The Catholic Question

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Today’s big news on Catholicism comes from the NYT/CBS poll, which shows white Catholics in a massive 30-point Democratic shift, from backing George Bush over (Catholic) John Kerry 56-43 in 2004 to supporting Barack Obama over John McCain 53-36. There are still a lot of undecideds, but even if every last one went for McCain, it would be a reversal of major proportions. In any case, the trend casts some light on some doings inside The Church.
There’s that oddity in the Knights of Columbus poll of Catholics, suggesting (to me at least) a decision not to publish the response to a question about whether respondents would vote for pro-choice candidate. And the letter recently sent to diocesan schools by the Archdiocese of Hartford telling teachers not to hold any mock elections this year. (God forbid someone write a story in the Courant about how the students at Our Lady of Aetna voted 8-1 for Obama.) This sort of thing amounts to bishops sticking their fingers in their ears and going la-la-la-la-la-la-la.
Then there’s the hysterical reaction of some prelates and their intellectual epigones to the defection of prominent pro-life Catholics to the Democratic side. For example, Paterson Bishop Arthur Serratelli’s current pastoral letter identifying Obama with King Herod (executioner of John the Baptist). And (as David Gibson notes), Greensburg Bishop Lawrence E. Brandt’s effort to get Obama-supporting pro-life law professor Douglas Kmiec disinvited from speaking at Seton Hill University. Not to mention Bill Donohue’s denunciation of the progressive Catholic groups Catholics in Alliance for the Common Good and Catholics United as “apologists for abortion rights.” (Here’s Rocco Palmo’s roundup.)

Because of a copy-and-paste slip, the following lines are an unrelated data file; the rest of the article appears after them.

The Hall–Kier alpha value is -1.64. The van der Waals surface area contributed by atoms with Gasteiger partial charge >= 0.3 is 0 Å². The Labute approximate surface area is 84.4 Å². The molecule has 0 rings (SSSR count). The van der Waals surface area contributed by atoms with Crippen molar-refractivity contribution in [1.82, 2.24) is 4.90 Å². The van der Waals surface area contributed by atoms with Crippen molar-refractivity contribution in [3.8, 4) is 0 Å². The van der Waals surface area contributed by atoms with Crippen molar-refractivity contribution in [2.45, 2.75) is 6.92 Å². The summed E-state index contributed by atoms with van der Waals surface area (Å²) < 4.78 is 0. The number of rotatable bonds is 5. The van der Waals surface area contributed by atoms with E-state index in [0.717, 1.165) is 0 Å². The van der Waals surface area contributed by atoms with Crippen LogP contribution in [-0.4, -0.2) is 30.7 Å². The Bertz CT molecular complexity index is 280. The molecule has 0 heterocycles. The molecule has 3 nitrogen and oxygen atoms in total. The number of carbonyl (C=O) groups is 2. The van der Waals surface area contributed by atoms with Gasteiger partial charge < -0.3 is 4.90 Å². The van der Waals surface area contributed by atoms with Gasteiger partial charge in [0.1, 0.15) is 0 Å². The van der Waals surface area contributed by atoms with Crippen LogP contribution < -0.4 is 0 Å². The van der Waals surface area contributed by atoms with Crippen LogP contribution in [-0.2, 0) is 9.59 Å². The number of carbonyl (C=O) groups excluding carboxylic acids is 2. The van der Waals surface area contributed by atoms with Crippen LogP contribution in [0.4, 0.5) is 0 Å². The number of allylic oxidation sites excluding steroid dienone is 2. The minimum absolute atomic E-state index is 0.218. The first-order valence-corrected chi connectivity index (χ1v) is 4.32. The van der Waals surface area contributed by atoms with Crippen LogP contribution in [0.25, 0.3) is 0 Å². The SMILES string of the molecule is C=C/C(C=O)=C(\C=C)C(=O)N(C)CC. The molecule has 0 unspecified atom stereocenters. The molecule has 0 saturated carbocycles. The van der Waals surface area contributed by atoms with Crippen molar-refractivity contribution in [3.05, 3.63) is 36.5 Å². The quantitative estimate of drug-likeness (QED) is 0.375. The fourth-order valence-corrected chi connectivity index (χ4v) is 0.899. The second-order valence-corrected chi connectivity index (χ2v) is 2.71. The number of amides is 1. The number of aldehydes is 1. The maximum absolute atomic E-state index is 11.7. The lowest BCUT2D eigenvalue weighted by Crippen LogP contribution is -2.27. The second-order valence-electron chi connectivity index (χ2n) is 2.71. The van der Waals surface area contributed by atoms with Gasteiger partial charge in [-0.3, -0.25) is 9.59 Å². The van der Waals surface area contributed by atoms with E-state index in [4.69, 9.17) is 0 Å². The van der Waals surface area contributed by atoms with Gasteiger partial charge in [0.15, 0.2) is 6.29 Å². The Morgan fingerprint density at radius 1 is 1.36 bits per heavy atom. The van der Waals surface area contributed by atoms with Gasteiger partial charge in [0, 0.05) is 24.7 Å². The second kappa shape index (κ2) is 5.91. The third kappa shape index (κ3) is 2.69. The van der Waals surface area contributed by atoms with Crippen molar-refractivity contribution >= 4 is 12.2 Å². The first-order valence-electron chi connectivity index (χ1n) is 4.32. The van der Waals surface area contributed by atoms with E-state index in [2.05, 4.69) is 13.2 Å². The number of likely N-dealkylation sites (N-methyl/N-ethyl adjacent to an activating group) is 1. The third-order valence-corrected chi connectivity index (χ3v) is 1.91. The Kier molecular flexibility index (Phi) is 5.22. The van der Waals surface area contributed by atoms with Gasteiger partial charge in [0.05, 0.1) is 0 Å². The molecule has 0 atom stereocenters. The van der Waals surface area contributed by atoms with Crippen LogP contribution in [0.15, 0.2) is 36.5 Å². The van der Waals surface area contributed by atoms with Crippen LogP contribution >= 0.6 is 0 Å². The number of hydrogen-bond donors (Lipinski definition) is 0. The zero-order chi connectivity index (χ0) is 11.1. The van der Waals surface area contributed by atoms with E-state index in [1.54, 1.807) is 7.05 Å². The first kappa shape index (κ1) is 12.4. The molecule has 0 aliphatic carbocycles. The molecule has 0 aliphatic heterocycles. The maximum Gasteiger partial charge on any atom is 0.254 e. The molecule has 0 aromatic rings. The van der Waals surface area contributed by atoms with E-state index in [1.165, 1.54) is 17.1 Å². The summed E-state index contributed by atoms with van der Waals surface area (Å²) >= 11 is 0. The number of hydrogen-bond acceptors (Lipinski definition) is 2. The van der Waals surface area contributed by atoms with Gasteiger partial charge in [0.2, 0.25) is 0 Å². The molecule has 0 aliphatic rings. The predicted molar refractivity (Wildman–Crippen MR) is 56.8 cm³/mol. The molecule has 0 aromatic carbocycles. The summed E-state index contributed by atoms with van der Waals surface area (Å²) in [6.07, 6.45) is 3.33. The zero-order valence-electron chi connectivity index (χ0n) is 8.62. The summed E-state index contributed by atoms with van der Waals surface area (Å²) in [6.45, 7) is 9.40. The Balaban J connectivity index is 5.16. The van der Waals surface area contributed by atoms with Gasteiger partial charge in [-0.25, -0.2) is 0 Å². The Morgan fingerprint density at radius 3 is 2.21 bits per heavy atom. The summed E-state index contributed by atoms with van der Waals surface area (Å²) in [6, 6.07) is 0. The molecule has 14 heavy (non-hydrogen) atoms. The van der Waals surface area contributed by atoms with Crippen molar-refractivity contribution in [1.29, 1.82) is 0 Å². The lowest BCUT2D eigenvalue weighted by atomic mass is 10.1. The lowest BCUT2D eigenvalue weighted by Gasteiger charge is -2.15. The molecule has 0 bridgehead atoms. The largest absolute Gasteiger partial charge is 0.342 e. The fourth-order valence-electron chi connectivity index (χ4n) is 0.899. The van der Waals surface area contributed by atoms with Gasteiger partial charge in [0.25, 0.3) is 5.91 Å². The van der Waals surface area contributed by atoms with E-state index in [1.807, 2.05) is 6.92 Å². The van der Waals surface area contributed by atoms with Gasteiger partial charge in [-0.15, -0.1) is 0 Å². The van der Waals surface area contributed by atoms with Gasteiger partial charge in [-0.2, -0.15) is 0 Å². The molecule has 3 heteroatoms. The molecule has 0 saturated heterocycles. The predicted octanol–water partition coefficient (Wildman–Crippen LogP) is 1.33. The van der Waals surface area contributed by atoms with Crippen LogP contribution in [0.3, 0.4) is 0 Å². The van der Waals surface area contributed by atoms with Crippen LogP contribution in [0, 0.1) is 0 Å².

But nothing better captures the mood better than the uninvited appearance of Scranton Bishop Joseph Martino at a forum on the election at which panelists of different persuasions were discussing how Catholics might vote. Taking umbrage at the repeated mention of the U.S. Conference of Catholic Bishops’ 2007 statement on “faithful citizenship” without any notice of his own pronunciamento on the subject, he set the assemblage straight:

“No USCCB document is relevant in this diocese,” said Martino. “The USCCB doesn’t speak for me.”
“The only relevant document … is my letter,” he said. “There is one teacher in this diocese, and these points are not debatable.”

The USCCB statement does seem to have emerged as the casus belli in an emerging civil war within the upper reaches of American Catholicism. Take a look at America magazine’s editorial on voting and you’ll find a powerful argument against just following episcopal orders, constructed as a forthright articulation of the statement. It’s the most popular article of the month.
Meanwhile, abortion ranks well down on its list of the concerns of rank-and-file Catholics, and the social scientific evidence is that a politician’s position on the life issues makes no difference to them. For those interested in an overview of the so-called Catholic vote then and now, you can check out the lead article by Andrew Walsh and me in America‘s the latest issue. Bottom line: The Catholics are voting Democratic this year, whether their bishops like it or not.

  • kathy

    What the bishops preach is not a matter of opinion. They are, first, followers of Christ. Second, they are leaders of the Church that have the duty to proclaim the truths of Christ whether we like them or not.
    A “practicing Catholic” is not one that goes to church on Sunday once a month or more, rather they go every Sunday.
    You have reduced the teachings of the Church to a “popularity contest.” The teachings of the Church are truths about God, not whether or not they are “popular” with Catholics.